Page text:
Bensound is the brainchild of a single musician. Benjamin Tissot has been composing and licensing songs for over a decade. And as his service has grown, he started accepting submissions from other artists.
However, the smaller library means the site is easy to search through. You can filter the library by eight different genres, or use the search function if there’s a specific keyword you want. Other than that, you’ll just need to browse page by page.
Soundstripe uses a web-based app rather than a traditional site, and our library includes more than 6,000 songs with dozens of new tracks coming each week.
(You can also upgrade your subscription to get access to 55,000+ sound effects and 70,000+ stock video clips.)
Everything in our library is curated by professional engineers, which means you can also check out our hand-picked playlists or browse the library. You can filter by mood, genre, tempo, key, and even instrument.
Most royalty free music companies license songs from artists who also publish the same music on competing sites. That means there’s always a chance for copyright claims — even if you can prove you licensed the song from another company, that’s still an annoying hassle.
So, we did things a little differently. We’ve actually contracted our composers and artists as employees, so when you download a song from Soundstripe, you know it’s a song you can’t find anywhere else (and that no other sites could incorrectly file a claim against your work).
Licensing And Cost Comparison
The cost comparison of Soundstripe vs. Bensound is...somewhat confusing.
Soundstripe uses a subscription service plan, which is fairly straightforward. It functions like your Disney+ or Spotify Premium subscriptions: You pay a fee and get access to a library of awesome stuff.
Here's what that looks like:
For a $15 monthly payment (or $150 yearly), you’ll get access to our Standard Plan — that gives you unlimited access to thousands of high quality songs. And if you upgrade to the Premium Plan, you’ll also get access to 35,000 sound effects and thousands of stem files.
That’s it. We don’t have any hidden fees or licensing costs. And because our music is composed by in-house artists, you’ll never have to worry about paying royalties out of any revenue your videos generate.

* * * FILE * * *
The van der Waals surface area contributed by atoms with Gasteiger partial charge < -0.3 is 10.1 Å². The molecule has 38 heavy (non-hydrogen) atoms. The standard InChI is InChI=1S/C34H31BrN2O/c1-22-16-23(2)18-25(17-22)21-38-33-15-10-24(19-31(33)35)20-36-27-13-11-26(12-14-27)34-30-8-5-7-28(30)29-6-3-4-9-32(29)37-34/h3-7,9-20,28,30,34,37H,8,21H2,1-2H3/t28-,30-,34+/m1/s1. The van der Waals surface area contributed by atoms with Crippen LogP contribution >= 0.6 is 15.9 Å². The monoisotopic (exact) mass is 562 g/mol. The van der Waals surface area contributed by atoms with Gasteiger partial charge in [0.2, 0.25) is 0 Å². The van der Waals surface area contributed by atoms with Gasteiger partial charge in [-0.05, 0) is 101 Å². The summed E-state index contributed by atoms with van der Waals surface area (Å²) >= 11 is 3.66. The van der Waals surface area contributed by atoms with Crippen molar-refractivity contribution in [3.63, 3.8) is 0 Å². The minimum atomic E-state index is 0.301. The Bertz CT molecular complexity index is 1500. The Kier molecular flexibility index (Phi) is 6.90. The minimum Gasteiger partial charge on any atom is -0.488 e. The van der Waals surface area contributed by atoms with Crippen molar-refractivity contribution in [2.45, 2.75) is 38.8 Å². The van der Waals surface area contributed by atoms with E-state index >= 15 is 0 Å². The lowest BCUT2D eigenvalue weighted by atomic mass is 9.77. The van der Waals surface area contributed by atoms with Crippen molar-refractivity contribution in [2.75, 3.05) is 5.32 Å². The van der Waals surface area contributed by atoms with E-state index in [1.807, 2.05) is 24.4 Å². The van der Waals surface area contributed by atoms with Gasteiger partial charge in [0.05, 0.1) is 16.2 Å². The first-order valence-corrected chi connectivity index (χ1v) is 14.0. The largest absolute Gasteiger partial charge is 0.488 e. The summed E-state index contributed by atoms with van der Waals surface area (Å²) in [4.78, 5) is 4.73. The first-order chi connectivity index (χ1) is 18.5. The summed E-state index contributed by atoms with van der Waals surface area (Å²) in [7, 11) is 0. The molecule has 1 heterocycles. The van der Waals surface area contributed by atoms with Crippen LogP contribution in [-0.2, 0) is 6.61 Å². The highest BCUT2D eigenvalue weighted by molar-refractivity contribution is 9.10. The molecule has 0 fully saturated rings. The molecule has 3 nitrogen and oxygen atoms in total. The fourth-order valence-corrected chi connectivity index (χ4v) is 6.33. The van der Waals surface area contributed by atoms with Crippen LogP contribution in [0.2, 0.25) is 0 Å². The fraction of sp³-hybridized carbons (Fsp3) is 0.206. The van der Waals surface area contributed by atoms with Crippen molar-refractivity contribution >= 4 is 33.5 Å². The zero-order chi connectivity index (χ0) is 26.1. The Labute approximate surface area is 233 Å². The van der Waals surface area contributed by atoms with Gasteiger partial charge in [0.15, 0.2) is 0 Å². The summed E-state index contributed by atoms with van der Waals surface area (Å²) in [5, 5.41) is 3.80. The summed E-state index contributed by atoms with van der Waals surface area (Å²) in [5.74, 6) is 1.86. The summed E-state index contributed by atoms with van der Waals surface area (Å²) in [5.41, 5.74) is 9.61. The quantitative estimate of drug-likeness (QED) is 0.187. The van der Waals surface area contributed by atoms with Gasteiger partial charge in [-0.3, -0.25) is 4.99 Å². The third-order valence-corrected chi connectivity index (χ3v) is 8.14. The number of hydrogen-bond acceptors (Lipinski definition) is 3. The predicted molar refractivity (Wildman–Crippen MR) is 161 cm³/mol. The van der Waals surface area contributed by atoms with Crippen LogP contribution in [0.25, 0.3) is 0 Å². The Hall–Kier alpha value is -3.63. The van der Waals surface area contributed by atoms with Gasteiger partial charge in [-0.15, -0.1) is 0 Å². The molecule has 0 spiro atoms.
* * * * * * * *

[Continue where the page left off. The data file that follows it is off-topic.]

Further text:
Bensound’s pricing model, on the other hand, can be a bit convoluted. Some of the songs on the site are available for free under Creative Commons licensing, although it’s only certain songs and each one can have different prerequisites based on the artist’s requests.
You can also purchase licenses for individual songs or sign up for one of Bensound’s subscription models. We’ll try to break that down as clearly as possible.
You can purchase single tracks for $38, and that lets you use the songs in social media or web videos. Extended licenses — which let you use the music in broadcast form or personal projects — cost $72. Advertising licenses for national TV ads cost $639 per track.
(Also, these prices are converted from euros.)
In addition, you can purchase “Pro” licenses for each song. This is a useful option if you don’t want to credit Bensound in your project, or if you want access to high quality audio files, or if you want to access some of the Premium-tier songs on the site.
Now, for the subscription plans:
Bensound’s standard plan covers web and social media use. A Standard Subscription will cost you $165 per year; an Extended Subscription covers commercial and broadcast use and costs $463 per year.
Soundstripe vs. Bensound
We know that was a lot of numbers to deal with, so feel free to read over the last section a few times (or write things down). Either way, it helps to know what kinds of songs/licenses you need so you can choose the plan that works best for you.
The most important takeaway is that any good music licensing company will get you access to great songs. And a good royalty free music company will offer you the same quality at a much more affordable price.
Both Soundstripe and Bensound have a broad music selection and a competitive pricing model. The important thing for you to do now is check out the songs available and figure out which option is going to help you keep creating awesome content.